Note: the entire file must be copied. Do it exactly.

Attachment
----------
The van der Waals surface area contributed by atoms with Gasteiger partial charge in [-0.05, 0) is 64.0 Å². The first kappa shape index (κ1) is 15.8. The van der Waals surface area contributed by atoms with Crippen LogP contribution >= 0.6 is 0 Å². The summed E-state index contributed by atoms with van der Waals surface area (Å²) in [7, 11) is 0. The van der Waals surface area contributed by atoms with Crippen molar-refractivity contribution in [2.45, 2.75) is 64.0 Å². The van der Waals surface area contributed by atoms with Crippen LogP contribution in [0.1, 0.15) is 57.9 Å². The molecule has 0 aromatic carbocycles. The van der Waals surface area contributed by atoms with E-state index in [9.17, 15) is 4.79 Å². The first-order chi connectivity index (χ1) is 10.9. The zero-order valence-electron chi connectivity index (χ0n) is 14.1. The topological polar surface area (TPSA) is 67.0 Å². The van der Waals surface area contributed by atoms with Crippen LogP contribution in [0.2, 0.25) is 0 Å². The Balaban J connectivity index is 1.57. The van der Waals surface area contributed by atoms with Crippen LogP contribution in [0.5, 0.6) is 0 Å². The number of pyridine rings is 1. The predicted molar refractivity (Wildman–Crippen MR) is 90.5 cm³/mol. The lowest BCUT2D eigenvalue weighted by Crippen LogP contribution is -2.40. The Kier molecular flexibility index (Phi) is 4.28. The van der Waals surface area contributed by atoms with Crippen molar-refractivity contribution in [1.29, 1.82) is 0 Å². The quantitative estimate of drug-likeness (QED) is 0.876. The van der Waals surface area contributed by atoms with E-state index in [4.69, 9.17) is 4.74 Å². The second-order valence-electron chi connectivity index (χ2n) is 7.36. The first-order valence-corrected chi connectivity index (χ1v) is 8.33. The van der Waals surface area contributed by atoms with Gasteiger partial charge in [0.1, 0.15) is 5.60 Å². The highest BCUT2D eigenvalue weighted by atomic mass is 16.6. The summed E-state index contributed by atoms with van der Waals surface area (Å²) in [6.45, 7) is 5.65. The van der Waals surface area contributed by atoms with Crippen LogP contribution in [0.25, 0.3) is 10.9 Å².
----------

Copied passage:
The van der Waals surface area contributed by atoms with Gasteiger partial charge in [-0.05, 0) is 64.0 Å². The first kappa shape index (κ1) is 15.8. The van der Waals surface area contributed by atoms with Crippen LogP contribution >= 0.6 is 0 Å². The summed E-state index contributed by atoms with van der Waals surface area (Å²) in [7, 11) is 0. The van der Waals surface area contributed by atoms with Crippen molar-refractivity contribution in [2.45, 2.75) is 64.0 Å². The van der Waals surface area contributed by atoms with Crippen LogP contribution in [0.1, 0.15) is 57.9 Å². The molecule has 0 aromatic carbocycles. The van der Waals surface area contributed by atoms with E-state index in [9.17, 15) is 4.79 Å². The first-order chi connectivity index (χ1) is 10.9. The zero-order valence-electron chi connectivity index (χ0n) is 14.1. The topological polar surface area (TPSA) is 67.0 Å². The van der Waals surface area contributed by atoms with Crippen LogP contribution in [0.2, 0.25) is 0 Å². The Balaban J connectivity index is 1.57. The van der Waals surface area contributed by atoms with Crippen LogP contribution in [0.5, 0.6) is 0 Å². The number of pyridine rings is 1. The predicted molar refractivity (Wildman–Crippen MR) is 90.5 cm³/mol. The lowest BCUT2D eigenvalue weighted by Crippen LogP contribution is -2.40. The Kier molecular flexibility index (Phi) is 4.28. The van der Waals surface area contributed by atoms with Crippen molar-refractivity contribution in [1.29, 1.82) is 0 Å². The quantitative estimate of drug-likeness (QED) is 0.876. The van der Waals surface area contributed by atoms with E-state index in [4.69, 9.17) is 4.74 Å². The second-order valence-electron chi connectivity index (χ2n) is 7.36. The first-order valence-corrected chi connectivity index (χ1v) is 8.33. The van der Waals surface area contributed by atoms with Gasteiger partial charge in [0.1, 0.15) is 5.60 Å². The highest BCUT2D eigenvalue weighted by atomic mass is 16.6. The summed E-state index contributed by atoms with van der Waals surface area (Å²) in [6.45, 7) is 5.65. The van der Waals surface area contributed by atoms with Crippen LogP contribution in [0.25, 0.3) is 10.9 Å².